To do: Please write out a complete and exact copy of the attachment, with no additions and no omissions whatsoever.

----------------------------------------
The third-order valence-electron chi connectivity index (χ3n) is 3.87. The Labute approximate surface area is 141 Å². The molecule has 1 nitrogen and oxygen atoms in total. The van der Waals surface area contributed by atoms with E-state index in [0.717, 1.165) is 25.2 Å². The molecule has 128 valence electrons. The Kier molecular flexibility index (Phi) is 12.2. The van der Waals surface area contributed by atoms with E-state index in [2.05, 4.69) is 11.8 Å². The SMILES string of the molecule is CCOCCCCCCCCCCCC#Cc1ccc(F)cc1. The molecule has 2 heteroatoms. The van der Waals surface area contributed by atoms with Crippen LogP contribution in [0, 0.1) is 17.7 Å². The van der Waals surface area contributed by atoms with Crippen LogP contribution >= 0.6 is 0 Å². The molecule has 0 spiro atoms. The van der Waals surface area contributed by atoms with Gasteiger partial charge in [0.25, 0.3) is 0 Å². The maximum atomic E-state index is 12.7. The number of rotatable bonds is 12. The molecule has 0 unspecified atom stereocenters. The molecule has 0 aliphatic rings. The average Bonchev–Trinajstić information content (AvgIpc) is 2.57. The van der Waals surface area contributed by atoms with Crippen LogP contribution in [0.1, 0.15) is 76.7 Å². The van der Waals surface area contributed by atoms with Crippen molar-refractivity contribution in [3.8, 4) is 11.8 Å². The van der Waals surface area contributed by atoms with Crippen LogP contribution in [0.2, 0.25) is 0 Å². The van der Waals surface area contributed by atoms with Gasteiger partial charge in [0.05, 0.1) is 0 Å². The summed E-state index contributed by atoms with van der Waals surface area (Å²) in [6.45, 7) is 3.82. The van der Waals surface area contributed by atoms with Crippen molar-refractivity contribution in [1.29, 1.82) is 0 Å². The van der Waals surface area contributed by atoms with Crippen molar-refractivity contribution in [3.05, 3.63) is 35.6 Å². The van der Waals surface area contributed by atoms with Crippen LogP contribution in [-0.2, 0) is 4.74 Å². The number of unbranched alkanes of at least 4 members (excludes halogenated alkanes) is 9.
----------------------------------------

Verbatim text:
The third-order valence-electron chi connectivity index (χ3n) is 3.87. The Labute approximate surface area is 141 Å². The molecule has 1 nitrogen and oxygen atoms in total. The van der Waals surface area contributed by atoms with E-state index in [0.717, 1.165) is 25.2 Å². The molecule has 128 valence electrons. The Kier molecular flexibility index (Phi) is 12.2. The van der Waals surface area contributed by atoms with E-state index in [2.05, 4.69) is 11.8 Å². The SMILES string of the molecule is CCOCCCCCCCCCCCC#Cc1ccc(F)cc1. The molecule has 2 heteroatoms. The van der Waals surface area contributed by atoms with Crippen LogP contribution in [0, 0.1) is 17.7 Å². The van der Waals surface area contributed by atoms with Crippen LogP contribution >= 0.6 is 0 Å². The molecule has 0 spiro atoms. The van der Waals surface area contributed by atoms with Gasteiger partial charge in [0.25, 0.3) is 0 Å². The maximum atomic E-state index is 12.7. The number of rotatable bonds is 12. The molecule has 0 unspecified atom stereocenters. The molecule has 0 aliphatic rings. The average Bonchev–Trinajstić information content (AvgIpc) is 2.57. The van der Waals surface area contributed by atoms with Crippen LogP contribution in [0.1, 0.15) is 76.7 Å². The van der Waals surface area contributed by atoms with Crippen molar-refractivity contribution in [3.8, 4) is 11.8 Å². The van der Waals surface area contributed by atoms with Crippen LogP contribution in [0.2, 0.25) is 0 Å². The van der Waals surface area contributed by atoms with Gasteiger partial charge in [0.05, 0.1) is 0 Å². The summed E-state index contributed by atoms with van der Waals surface area (Å²) in [6.45, 7) is 3.82. The van der Waals surface area contributed by atoms with Crippen molar-refractivity contribution in [1.29, 1.82) is 0 Å². The van der Waals surface area contributed by atoms with Crippen molar-refractivity contribution in [3.05, 3.63) is 35.6 Å². The van der Waals surface area contributed by atoms with Crippen LogP contribution in [-0.2, 0) is 4.74 Å². The number of unbranched alkanes of at least 4 members (excludes halogenated alkanes) is 9.